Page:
What is Reverse Merger?
The term “reverse merger” refers to the type of combination of companies wherein the private companies become public either by acquiring the shares of a public company through an exchange share swap or by getting acquired by a public company, thereby effectively becoming its subsidiary. It is also known as Reverse Take Over (RTO) or Reverse Initial Public Offering (Reverse IPO). Typically, a financially weaker or relatively smaller entity acquires a financially stronger or larger entity. Managers often see the reverse merger as one of the best strategic options for gaining the status of a public company without a much-complicated procedure.
Explanation of Reverse Merger
When a private company intends to become public through the traditional IPO process, then it must comply with many regulations and compliance. On the other hand, it evades such compliance requirements and as such, takes place in a simple, fast, and less expensive way as compared to the conventional IPO. Hence, many companies opt for reverse mergers as they see it as an easy process for converting a private company into a public company.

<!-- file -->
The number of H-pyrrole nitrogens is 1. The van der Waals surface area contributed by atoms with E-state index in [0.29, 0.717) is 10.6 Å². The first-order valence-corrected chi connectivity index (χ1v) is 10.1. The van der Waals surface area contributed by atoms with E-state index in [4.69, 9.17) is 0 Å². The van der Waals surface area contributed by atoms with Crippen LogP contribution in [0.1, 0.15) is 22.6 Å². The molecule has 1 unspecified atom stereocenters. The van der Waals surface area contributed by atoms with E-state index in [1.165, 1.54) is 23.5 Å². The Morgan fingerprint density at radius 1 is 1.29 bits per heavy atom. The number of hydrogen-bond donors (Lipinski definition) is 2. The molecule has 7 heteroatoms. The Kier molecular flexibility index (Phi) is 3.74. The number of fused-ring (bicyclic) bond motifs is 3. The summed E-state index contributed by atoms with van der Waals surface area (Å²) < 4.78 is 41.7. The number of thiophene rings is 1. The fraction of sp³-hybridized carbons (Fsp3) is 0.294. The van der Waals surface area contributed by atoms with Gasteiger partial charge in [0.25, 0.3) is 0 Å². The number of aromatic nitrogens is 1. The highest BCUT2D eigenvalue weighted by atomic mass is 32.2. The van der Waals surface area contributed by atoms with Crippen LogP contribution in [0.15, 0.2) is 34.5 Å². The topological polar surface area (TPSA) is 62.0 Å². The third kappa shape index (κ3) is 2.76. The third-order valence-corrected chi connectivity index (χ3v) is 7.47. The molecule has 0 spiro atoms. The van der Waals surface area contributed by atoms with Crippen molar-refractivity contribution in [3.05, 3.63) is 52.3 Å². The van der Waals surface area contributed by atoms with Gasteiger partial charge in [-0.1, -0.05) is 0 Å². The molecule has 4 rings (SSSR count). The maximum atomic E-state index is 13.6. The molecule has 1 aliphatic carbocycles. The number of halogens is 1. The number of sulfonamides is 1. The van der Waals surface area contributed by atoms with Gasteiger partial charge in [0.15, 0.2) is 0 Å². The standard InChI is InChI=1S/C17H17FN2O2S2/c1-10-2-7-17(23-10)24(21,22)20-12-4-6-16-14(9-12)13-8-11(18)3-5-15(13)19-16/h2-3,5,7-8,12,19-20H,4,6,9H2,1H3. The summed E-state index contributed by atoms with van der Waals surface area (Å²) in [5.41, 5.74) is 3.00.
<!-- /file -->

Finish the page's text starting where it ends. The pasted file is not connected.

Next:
In a reverse merger, the original shareholders of the private company acquire a majority shareholding in the public shell company, and later it is combined with the acquirer. Typically, financial institutions and investment banks use shell companies to execute these reverse merger deals. In order to be compliant, these shell companies can be simply registered with the concerned authority (for instance Securities and Exchange Commission in the US) as the front end. This registration process is quite easy and less costly.
Examples of Reverse Merger
There are several examples, and some of the major ones have been discussed below:
- ValuJet Airlines and AirWays Corp.: In the year 1997, AirWays Corp. acquired ValuJet Airlines for $62 million stock swap to form the new entity AirTran Holdings. The sole reason for the reverse merger was to leave behind the tarnished reputation of ValuJet Airlines.